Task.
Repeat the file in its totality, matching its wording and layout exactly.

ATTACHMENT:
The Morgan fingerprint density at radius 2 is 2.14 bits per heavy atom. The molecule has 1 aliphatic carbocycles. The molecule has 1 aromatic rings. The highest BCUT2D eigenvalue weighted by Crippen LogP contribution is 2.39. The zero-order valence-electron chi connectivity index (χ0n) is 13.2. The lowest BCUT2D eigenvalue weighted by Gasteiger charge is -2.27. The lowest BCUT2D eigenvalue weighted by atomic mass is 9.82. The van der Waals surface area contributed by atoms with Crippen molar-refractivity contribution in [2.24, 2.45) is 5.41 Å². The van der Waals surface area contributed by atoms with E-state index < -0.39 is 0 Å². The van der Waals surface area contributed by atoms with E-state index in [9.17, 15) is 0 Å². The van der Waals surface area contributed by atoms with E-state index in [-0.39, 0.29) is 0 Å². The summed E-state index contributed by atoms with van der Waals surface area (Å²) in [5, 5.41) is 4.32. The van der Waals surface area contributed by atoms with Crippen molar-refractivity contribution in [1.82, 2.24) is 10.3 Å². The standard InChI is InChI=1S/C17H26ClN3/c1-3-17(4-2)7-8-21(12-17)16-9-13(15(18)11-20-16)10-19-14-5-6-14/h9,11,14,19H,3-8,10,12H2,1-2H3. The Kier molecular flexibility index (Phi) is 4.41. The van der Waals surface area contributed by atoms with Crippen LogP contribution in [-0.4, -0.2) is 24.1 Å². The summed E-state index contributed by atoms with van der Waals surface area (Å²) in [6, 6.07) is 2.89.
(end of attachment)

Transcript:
The Morgan fingerprint density at radius 2 is 2.14 bits per heavy atom. The molecule has 1 aliphatic carbocycles. The molecule has 1 aromatic rings. The highest BCUT2D eigenvalue weighted by Crippen LogP contribution is 2.39. The zero-order valence-electron chi connectivity index (χ0n) is 13.2. The lowest BCUT2D eigenvalue weighted by Gasteiger charge is -2.27. The lowest BCUT2D eigenvalue weighted by atomic mass is 9.82. The van der Waals surface area contributed by atoms with Crippen molar-refractivity contribution in [2.24, 2.45) is 5.41 Å². The van der Waals surface area contributed by atoms with E-state index < -0.39 is 0 Å². The van der Waals surface area contributed by atoms with E-state index in [9.17, 15) is 0 Å². The van der Waals surface area contributed by atoms with E-state index in [-0.39, 0.29) is 0 Å². The summed E-state index contributed by atoms with van der Waals surface area (Å²) in [5, 5.41) is 4.32. The van der Waals surface area contributed by atoms with Crippen molar-refractivity contribution in [1.82, 2.24) is 10.3 Å². The standard InChI is InChI=1S/C17H26ClN3/c1-3-17(4-2)7-8-21(12-17)16-9-13(15(18)11-20-16)10-19-14-5-6-14/h9,11,14,19H,3-8,10,12H2,1-2H3. The Kier molecular flexibility index (Phi) is 4.41. The van der Waals surface area contributed by atoms with Crippen LogP contribution in [-0.4, -0.2) is 24.1 Å². The summed E-state index contributed by atoms with van der Waals surface area (Å²) in [6, 6.07) is 2.89.